A beautifully refined exposition of New Wave technique and style, filmed on location in Anaheim and vicinity, using black-and-white film and post-synchronization to extract a maximum from the discourse.
The main character kills two guards conducting him to the airport, robs a bank under the pretext of rehearsing a film, and goes to the track to launder the money in straight bets.
The local gang boss is miffed and seeks him out. Fleeing this interest, the robber meets a librarian, takes her to the beach, and tends her orange grove.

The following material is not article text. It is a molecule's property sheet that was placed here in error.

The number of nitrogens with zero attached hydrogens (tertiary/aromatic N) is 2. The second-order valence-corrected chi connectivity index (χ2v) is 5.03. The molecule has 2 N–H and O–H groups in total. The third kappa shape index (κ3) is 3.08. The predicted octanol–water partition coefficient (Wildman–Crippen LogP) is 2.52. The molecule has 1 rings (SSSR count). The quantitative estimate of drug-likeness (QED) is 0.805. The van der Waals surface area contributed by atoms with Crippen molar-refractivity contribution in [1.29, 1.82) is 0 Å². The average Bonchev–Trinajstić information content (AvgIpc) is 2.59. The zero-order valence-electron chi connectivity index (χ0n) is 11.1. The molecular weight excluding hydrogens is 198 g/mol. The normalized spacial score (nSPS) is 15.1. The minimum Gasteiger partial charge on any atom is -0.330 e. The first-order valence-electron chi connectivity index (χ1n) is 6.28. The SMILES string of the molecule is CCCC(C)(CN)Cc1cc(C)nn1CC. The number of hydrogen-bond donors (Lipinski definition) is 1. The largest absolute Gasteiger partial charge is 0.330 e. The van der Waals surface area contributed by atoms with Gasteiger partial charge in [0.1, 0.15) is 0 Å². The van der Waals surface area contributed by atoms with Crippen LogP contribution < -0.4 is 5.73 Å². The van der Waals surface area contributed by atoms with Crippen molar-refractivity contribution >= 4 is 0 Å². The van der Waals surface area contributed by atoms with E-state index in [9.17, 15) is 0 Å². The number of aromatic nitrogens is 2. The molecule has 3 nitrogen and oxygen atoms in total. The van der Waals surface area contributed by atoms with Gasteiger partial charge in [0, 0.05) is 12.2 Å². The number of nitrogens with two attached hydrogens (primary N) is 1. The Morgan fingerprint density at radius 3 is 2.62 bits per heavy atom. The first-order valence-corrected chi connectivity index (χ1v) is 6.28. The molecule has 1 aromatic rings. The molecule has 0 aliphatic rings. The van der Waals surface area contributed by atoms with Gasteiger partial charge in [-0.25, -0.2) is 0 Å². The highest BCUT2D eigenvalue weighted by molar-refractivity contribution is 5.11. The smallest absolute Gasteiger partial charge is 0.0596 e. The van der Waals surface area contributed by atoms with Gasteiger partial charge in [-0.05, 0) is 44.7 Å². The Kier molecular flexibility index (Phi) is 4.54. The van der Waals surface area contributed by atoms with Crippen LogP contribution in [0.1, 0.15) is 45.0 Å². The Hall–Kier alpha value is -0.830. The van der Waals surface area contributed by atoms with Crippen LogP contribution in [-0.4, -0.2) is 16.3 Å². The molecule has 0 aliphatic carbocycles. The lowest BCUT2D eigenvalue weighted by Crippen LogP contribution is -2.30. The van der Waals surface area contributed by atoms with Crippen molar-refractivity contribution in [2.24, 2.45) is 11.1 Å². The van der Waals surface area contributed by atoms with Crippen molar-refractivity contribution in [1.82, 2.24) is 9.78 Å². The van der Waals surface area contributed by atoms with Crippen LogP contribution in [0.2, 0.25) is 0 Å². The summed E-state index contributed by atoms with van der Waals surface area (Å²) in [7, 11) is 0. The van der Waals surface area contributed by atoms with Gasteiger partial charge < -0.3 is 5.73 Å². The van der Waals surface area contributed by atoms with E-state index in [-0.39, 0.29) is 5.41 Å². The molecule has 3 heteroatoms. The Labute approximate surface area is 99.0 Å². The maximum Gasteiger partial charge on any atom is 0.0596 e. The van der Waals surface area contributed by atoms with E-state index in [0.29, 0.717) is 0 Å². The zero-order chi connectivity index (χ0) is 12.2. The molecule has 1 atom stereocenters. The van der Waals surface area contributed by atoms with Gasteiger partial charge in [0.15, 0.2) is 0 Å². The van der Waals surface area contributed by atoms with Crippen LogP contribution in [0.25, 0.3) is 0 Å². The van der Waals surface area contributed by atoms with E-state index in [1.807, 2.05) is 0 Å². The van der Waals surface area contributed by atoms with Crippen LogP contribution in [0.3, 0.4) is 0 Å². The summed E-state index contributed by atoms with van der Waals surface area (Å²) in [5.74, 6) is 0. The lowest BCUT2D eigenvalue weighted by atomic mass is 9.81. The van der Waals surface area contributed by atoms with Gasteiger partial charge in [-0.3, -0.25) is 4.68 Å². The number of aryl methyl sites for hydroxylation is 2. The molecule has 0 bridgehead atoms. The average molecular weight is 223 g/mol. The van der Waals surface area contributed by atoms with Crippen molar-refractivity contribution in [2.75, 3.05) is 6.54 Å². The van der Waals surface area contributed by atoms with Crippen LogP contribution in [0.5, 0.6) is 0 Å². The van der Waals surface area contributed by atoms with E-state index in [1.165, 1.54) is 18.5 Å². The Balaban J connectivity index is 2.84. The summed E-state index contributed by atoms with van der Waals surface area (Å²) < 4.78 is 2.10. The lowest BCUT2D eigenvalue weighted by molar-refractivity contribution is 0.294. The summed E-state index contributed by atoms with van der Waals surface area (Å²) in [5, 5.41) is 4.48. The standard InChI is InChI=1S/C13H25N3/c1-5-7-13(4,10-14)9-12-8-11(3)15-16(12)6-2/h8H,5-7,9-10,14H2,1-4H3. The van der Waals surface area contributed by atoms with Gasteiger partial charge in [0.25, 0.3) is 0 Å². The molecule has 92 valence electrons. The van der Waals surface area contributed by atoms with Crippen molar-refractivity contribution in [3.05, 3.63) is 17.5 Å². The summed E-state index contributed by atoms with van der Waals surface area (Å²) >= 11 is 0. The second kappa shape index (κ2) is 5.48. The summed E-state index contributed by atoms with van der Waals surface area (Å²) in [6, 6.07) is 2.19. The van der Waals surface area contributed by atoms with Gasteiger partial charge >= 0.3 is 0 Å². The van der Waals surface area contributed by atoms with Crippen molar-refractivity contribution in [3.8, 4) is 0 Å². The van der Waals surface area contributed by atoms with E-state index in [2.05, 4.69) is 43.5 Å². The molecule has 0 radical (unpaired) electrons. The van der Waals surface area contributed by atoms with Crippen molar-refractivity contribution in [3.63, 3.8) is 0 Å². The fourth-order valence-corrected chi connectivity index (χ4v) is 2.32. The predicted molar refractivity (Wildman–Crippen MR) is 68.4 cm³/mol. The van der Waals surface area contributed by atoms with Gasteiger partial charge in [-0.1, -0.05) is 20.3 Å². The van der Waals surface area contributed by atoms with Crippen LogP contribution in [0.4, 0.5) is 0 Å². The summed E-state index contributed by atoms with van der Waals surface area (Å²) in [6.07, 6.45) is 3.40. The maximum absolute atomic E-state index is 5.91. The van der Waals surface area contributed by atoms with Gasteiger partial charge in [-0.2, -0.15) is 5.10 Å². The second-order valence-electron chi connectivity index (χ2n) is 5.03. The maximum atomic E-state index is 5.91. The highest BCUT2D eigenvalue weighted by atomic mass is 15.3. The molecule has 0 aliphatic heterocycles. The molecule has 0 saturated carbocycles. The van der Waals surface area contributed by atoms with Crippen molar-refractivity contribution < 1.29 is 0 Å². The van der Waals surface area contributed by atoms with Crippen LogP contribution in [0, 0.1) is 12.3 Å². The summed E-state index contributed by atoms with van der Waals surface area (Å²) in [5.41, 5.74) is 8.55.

A torpedo dies for bungling the attempt, the boss brings the robber into the gang with a promise of bigger loot and impunity, a string of robberies leads to the big caper at a country club.
Thus the main symmetry of the film. Girl wants out, boss calls cops, boss and robber die.
The humorous élan of the whole picture is characterized in one scene by a detective sergeant reading Law and Order, a magazine. Much of the brilliance is due to the locale and the means of filming it.
Hawks’ The Big Sleep is one of the many films remembered well. The great opening number is called “The Itch for Scratch”.